Born in Jefferson City, Mo., and raised in Santa Barbara, Calif., Teresa McKinney earned her bachelor’s in flute performance at Hampton University and her master’s in arts administration from Florida State University College of Music. After grad school, she worked at Duke University’s Center for Documentary Studies coordinating a youth oral history project. Then she moved north to take what she describes as a “foot-in-the-door opportunity”—a development position with New York City Opera. After a few years, she became the company’s director of education, working there for a total of 11 years. Her work at City Opera—she designed and implemented opera education programs, produced operas for children, adult lecture series and public programs—“totally informs everything I do here,” Teresa said. (Click here for Juilliard community reactions, including Teresa’s, to City Opera’s recent bankruptcy.)
Teresa joined the Juilliard staff in 2011 and lives in Harlem. As the director of educational outreach, she handles a full portfolio that includes bringing approximately 1,000 New York City schoolchildren to Juilliard for performances throughout the year; overseeing the Music Advancement Program (MAP), which provides lessons and ensemble opportunities for 67 kids from backgrounds underrepresented in the American performing arts, plus a new summer program; and running the various outreach fellowship programs in which about 170 Juilliard students participate each year.
How did you end up doing what you do?
Everyone in my family played an instrument, and I started taking flute through an after-school program when I was in fourth grade, and piano in fifth grade. I played a lot at church, and in middle school I joined the school band. I majored in flute performance in college; my goal wasn’t very clear at the time, but I wanted to somehow work in social change and music. I did a lot of volunteering, so a seed was planted early on to do community-based work. When I got out of college, I did some performing, teaching, and working with young people and that’s when I grew to love the education side of the arts, so I eventually decided to study arts administration in education in grad school.
How do you balance your job and your artistic endeavors?
At this point my artistic endeavors are within the performing arts ministries at church: singing in the ensemble and writing for the drama team. I practice my flute every once in a while with friends for enjoyment.
If you could try out any job at Juilliard for a day, what would it be?
The president’s job. I’m curious about the daily issues he encounters with the many departments, students, and related cast of characters within the community.
What’s the craziest day at work you’ve had?
I don’t know if it was the craziest, but it was definitely the most difficult. One day at City Opera, we had 1,700 children at a piano dress rehearsal for Hansel and Gretel. During the part where Hansel and Gretel are lost, there was a production glitch, and the maestro had to stop for 30-plus minutes so they could fix the problem (since it was a piano dress, not an orchestra dress, there weren’t union rules about getting back to the rehearsal quickly). The children in the audience waited patiently for the story to finish—but then they had to leave before it did. That was a nightmare: we’d planned for a year for this to happen and they were very excited. But I did learn some valuable lessons, such as only bring kids to an orchestra dress rehearsal—not the piano dress.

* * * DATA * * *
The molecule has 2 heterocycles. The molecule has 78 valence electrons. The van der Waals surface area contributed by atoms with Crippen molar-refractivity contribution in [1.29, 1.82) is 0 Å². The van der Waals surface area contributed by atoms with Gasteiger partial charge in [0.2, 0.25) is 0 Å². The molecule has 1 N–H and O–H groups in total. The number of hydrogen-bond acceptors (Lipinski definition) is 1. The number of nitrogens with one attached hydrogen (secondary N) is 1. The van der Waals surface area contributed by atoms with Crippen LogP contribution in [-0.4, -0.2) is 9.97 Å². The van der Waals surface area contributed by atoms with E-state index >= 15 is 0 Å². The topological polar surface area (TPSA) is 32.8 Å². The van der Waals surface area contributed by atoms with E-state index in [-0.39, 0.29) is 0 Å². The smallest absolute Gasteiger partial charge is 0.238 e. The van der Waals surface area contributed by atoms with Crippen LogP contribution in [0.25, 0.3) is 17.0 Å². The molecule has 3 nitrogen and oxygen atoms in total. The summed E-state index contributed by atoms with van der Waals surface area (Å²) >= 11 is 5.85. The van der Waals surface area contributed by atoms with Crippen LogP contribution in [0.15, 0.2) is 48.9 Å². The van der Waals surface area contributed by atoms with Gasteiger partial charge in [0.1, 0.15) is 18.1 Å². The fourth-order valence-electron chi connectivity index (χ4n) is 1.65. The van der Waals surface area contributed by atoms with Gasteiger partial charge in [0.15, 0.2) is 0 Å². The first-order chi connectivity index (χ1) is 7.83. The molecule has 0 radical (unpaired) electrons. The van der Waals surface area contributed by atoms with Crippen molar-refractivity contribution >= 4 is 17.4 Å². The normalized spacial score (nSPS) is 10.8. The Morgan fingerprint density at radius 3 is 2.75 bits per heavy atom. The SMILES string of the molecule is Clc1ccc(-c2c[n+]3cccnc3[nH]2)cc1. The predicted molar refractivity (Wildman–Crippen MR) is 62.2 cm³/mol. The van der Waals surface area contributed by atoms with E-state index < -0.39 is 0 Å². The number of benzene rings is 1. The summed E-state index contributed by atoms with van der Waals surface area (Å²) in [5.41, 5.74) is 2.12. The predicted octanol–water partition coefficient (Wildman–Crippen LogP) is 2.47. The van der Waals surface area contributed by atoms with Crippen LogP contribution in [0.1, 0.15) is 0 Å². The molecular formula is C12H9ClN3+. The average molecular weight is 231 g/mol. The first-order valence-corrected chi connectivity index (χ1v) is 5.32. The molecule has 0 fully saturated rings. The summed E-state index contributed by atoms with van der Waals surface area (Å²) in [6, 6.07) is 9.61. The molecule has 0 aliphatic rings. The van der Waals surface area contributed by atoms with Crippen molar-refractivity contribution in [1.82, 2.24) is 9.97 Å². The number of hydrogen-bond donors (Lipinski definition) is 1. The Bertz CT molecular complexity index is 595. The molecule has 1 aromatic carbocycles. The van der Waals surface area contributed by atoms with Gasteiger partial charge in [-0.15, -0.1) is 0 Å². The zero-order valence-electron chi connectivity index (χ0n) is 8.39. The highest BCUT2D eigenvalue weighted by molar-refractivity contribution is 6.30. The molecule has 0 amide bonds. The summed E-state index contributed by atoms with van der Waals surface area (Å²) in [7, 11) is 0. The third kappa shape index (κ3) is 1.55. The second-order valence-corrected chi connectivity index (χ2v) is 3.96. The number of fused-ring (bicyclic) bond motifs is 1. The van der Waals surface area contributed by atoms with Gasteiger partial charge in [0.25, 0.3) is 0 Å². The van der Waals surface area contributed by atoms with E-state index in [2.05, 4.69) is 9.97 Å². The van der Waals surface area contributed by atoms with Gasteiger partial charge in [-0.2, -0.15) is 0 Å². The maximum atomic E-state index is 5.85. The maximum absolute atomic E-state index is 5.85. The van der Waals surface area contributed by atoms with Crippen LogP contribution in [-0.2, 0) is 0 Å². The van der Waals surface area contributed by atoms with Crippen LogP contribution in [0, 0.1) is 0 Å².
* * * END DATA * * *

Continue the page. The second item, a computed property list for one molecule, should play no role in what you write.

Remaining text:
What is the strangest job you’ve ever had?
I had to plan the funeral for my boss’s dog.
What was your best-ever vacation—and where would you most like to travel?
I did a house exchange in Paris for a month and thoroughly enjoyed pretending to be Parisian—eating great food, listening to the local music. And I’d most like to travel to West Africa to explore my ancestral roots.
If out of the blue your boss said to take the day off, what would you do?
Sleep in, eat something with syrup on it, and then head to the park with a book.
What are you reading?
The Twelve Tribes of Hattie by Ayana Mathis—it’s the story of an African-American family who migrated to the North during Jim Crow under very difficult circumstances.
Is there anything that people might be surprised to know about you?
I had severe stage fright as a child that often caused me to faint—I was extremely shy. Continuing in music performance helped me to work through that.
What’s one of your favorite Juilliard memories?
My favorite memory is also one of the earliest memories: the first MAP recital after I started my job. It had been a while since I’d seen young instrumentalists in recital and it took me back to a time when I was working with young people in music. I just loved seeing the effort and commitment that they put into it. And also seeing the proud parents. It was a joy and it still is.
What’s the hardest thing about marshaling several hundred fourth or fifth graders to attend a concert?
Wondering if the buses (and trains) are running on time and making sure the bus drivers let the kids off on the correct side of the busy street. Also late seating: we always want to seat the students as soon as they arrive so they don’t miss anything. Many travel long distances and we want them to enjoy every minute of the performance.
And the easiest thing?
Sitting alongside wide-eyed children and watching how much they enjoy listening to and learning about the music!